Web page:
Science Podcasts

Naked Astronomy episode

Tue, 24th May 2011

The Birth of Sunspots and Black Hole Collisions

Sun Spots (c) SiriusB

How are sunspots born?  What does a black hole collision look like?  How long does it take to make a full-size galaxy?  This month on Naked Astronomy, we find out why people searching for pulsars might spot colliding black holes in their data, how galaxies may form quicker than predicted, and where in the sun sunspots first arise.  Plus, news from gravity probe B, why there’s no more space on the moon for craters, and how as many as half of all hot Jupiters may be spinning the wrong way.

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In this edition of Naked Astronomy

Full Transcript

  • 01:21 - Results from Gravity Probe B

    Results from Gravity Probe B test and support Einstein's theories of relativity - and have only been 50 years in the making! The results confirm that massive objects really do warp spacetime, even dragging it along as they spin...

  • 04:17 - Orbiting the Wrong Way

    Up to half of all hot Jupiters may orbit their parent star contrary to the star's direction of rotation. New models suggest that they may be flipped by interaction with another body in the solar system...

  • 08:36 - Topology of the Moon

    Data from the Lunar Orbiter Laser Altimeter (LOLA) on NASA's Lunar Reconnaissance Orbiter has given us a unique insight into the "roughness" of the moon's surface, telling a story of meteor bombardment throughout lunar history...

  • 11:36 - Molecular Gas from Galaxies

    Molecular gas streaming away from galaxies has been spotted by the Herschel Telescope. This gas could be responsible for limiting galactic growth, and streams out at such speed that it raises important questions about where its energy comes from...

  • 14:23 - Io's Magma Middle

    Jupiter's moon Io is known to be highly volcanically active - now, data collected by the Gallileo craft looking at the interaction between Io and Jupiter's magnetic fields suggests that there's a global magma ocean in Io’s interior...

  • 18:03 - Colliding Black Holes in Pulsar Data

    Pulsar hunters search for tell tale repeated signals in masses of data - and sometimes they spot something unusual. Evan Keane, from the Max Planck Institute in Bonn, Germany, explains how he's spotted a signal that may originate from colliding black holes, but unless we can ge...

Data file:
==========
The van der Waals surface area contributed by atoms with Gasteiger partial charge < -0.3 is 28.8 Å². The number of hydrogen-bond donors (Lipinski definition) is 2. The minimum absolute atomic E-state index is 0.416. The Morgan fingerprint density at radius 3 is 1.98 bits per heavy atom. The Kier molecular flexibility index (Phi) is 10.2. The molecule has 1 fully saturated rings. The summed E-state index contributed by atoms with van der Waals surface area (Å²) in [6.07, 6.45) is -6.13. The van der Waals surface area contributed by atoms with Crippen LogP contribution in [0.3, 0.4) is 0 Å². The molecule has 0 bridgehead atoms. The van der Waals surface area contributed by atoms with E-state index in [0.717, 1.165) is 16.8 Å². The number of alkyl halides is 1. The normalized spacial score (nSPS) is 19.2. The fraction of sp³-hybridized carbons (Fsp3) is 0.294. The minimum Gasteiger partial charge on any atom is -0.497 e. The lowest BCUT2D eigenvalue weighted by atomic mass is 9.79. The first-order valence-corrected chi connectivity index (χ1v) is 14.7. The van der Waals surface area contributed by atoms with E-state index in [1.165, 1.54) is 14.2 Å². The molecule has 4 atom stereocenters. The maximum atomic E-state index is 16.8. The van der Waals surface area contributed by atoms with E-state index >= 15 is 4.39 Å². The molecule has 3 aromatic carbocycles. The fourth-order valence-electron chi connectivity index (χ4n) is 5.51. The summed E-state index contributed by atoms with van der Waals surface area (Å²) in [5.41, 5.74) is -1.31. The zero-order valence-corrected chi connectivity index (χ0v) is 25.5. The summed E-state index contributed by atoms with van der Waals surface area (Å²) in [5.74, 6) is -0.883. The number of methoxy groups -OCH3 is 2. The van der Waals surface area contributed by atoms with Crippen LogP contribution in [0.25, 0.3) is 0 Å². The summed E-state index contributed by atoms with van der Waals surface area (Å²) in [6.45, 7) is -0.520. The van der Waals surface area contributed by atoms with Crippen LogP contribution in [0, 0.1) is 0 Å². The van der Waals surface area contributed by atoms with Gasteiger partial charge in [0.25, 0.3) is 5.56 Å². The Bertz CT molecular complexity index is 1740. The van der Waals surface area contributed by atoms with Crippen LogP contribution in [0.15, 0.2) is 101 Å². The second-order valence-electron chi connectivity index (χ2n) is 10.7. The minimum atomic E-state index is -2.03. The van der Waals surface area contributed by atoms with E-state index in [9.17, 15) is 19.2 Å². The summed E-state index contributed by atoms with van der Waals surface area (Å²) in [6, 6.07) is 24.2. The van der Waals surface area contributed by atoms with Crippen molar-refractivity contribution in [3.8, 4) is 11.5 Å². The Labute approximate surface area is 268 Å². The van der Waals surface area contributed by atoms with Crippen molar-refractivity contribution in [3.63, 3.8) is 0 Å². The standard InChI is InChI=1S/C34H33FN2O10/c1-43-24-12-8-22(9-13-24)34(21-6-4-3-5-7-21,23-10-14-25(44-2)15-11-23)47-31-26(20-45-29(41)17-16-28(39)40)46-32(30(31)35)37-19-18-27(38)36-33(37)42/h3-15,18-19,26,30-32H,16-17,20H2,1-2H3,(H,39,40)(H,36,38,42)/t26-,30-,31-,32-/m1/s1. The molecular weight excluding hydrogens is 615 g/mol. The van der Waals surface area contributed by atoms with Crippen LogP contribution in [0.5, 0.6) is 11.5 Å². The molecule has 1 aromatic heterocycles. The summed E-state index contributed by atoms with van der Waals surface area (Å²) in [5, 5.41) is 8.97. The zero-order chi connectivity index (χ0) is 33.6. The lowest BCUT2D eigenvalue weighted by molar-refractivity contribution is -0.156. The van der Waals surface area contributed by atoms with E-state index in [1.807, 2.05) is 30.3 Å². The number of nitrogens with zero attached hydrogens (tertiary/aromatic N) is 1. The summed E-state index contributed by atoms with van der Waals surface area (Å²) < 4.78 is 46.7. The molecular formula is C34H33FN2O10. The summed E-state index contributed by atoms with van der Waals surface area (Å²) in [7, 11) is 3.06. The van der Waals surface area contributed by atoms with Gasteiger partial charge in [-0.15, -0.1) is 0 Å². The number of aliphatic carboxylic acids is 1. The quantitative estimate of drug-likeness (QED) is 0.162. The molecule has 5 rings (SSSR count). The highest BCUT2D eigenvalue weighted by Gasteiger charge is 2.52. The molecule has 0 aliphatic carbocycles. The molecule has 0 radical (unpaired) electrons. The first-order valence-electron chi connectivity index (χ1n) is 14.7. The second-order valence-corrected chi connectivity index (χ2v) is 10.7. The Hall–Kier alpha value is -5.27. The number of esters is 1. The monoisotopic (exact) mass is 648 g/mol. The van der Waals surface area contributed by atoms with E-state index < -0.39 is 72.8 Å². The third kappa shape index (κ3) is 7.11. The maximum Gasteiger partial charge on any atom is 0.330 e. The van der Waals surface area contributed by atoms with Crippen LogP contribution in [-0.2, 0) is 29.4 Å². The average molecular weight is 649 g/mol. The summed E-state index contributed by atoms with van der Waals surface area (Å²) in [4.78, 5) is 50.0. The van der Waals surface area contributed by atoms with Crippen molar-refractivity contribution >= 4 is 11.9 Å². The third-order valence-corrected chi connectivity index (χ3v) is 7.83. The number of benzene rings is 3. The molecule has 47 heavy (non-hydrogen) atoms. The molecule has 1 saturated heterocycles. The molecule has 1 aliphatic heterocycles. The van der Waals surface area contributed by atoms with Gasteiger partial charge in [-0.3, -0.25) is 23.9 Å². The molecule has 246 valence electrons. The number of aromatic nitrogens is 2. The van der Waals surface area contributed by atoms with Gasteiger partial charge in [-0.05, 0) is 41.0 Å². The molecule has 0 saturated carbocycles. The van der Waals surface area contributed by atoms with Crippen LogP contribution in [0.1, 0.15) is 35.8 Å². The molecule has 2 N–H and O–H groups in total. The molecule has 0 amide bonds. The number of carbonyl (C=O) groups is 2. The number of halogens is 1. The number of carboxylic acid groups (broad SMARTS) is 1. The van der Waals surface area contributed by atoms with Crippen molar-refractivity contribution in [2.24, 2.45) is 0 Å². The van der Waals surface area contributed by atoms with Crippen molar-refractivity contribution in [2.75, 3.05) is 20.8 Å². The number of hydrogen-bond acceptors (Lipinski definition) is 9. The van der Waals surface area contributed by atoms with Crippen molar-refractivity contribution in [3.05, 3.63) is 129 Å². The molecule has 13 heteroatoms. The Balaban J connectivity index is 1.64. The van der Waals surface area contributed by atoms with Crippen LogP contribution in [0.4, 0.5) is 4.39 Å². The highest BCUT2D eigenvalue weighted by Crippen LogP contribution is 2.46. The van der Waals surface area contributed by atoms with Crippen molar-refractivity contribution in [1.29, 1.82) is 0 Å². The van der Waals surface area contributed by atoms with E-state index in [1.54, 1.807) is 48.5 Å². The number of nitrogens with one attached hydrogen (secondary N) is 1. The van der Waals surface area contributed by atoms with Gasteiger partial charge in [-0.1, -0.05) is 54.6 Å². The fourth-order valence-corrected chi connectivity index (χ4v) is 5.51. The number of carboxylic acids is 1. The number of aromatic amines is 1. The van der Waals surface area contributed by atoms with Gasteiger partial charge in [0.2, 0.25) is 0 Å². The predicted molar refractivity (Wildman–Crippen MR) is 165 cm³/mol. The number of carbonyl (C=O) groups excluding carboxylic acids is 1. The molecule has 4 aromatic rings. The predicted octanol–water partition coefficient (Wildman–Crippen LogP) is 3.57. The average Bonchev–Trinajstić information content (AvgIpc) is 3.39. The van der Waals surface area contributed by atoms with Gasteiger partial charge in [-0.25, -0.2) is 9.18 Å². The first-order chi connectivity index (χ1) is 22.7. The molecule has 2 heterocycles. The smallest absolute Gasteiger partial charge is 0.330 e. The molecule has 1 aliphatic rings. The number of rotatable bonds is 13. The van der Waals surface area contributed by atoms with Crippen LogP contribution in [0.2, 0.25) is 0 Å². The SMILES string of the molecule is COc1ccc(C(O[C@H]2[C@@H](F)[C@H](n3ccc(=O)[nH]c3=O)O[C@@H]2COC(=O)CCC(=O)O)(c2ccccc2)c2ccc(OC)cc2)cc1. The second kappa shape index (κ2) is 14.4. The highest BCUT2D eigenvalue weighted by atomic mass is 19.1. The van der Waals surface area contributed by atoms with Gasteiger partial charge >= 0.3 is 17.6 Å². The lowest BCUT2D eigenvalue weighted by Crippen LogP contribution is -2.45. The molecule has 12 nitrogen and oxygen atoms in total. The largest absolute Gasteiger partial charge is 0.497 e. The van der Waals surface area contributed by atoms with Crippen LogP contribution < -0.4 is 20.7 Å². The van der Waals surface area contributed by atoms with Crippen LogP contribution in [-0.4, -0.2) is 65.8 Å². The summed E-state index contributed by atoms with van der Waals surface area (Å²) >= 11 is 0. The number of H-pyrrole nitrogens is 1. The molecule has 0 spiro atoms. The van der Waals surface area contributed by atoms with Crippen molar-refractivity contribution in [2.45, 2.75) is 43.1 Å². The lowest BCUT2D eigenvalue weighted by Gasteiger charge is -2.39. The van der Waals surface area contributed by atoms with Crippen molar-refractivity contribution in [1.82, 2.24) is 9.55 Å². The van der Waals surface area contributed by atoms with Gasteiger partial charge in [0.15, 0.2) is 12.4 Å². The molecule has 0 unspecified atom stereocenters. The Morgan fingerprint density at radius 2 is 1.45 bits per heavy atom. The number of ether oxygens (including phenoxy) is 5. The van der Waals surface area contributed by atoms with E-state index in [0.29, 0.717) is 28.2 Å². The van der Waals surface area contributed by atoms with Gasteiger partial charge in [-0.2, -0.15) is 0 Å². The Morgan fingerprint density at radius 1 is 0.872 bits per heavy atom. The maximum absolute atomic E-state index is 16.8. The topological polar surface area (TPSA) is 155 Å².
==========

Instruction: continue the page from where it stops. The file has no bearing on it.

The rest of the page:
• 24:23 - Fact Impact - Mars

    Fact Impact: A high-speed run-down of facts about Mars...

  • The Andromeda Galaxy (c) John Lanoue

    26:44 - How fast do Galaxies Grow?

    How quickly galaxies form and evolve is still something of an unanswered astronomical question. New evidence suggests that some of the most massive objects in the universe stopped growing around 7 billion years ago, challenging the assumption that growth through galactic merger...

  • Sun Spots (c) SiriusB

    31:38 - Birth of a Sunspot

    Using the Solar Dynamics Observatory, researchers have watched a sunspot being born over the course of eight hours, giving us an unprecidented view of how sunspots form and evolve. Stephane Regnier, from the University of Central Lancashire, explains how sunspots are created, a...

  • 38:17 - Why is the Sun yellow?

    Why is the Sun yellow?

  • 40:26 - How are the spectra of different elements discriminated in starlight?

    Hello naked astronomers!   my question is regarding spectroscopy, since the light coming to earth from the stars is coming in "one go", how do we separate the different materials composing that star? lets say that the absorption light spectrum of oxygen and carbon put 'one on t...

  • 45:15 - What gravitational waves would you expect from a black hole merger?

    I love your podcasts! Keep up the good work. I have a question as to what sort of gravitational wave signal would be expected from (say) the merger of two black holes; would it be a single pulse (a soliton wave) or would you expect something like an earthquake, which rings for...

  • 49:29 - Do black holes rotate?

    I am helping my son with his science project. A lot goes over my hear but with black holes I have this question. If the gravity of a Black Hole is as strong as it is, does it rotate? And if it rotates does it create a magnetic field like the one Earth has, creating those jets of...

  • 52:13 - Would two grains of sand attract and collide in an empty universe?

    I actually have more questions that you'd like me to ask, but one of them I tried to figure out on my own, and failed. Imagine, for a moment, an empty universe, to avoid interference. We then place two grains of sand, or something else if you wish, a great distance apart, say...

  • 53:57 - Why don't we site telescopes in Antarctica?

    I listen to the Naked Astronomy podcast all the time, and have a question no one has yet addressed that I have heard. Since Antarctica is so dry, a desert actually, if cold, and is suppose to be with the highest average elevation, why do we not put telescopes on one or more of i...

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Interesting show.

I would note that you oversimplify the rotation of the planets somewhat.

Venus and Uranus have a retrograde spin, although it doesn't really change the overall conclusions.  Several moons also have retrograde rotation, but perhaps those are captured moons.

CliffordK, Fri, 27th May 2011

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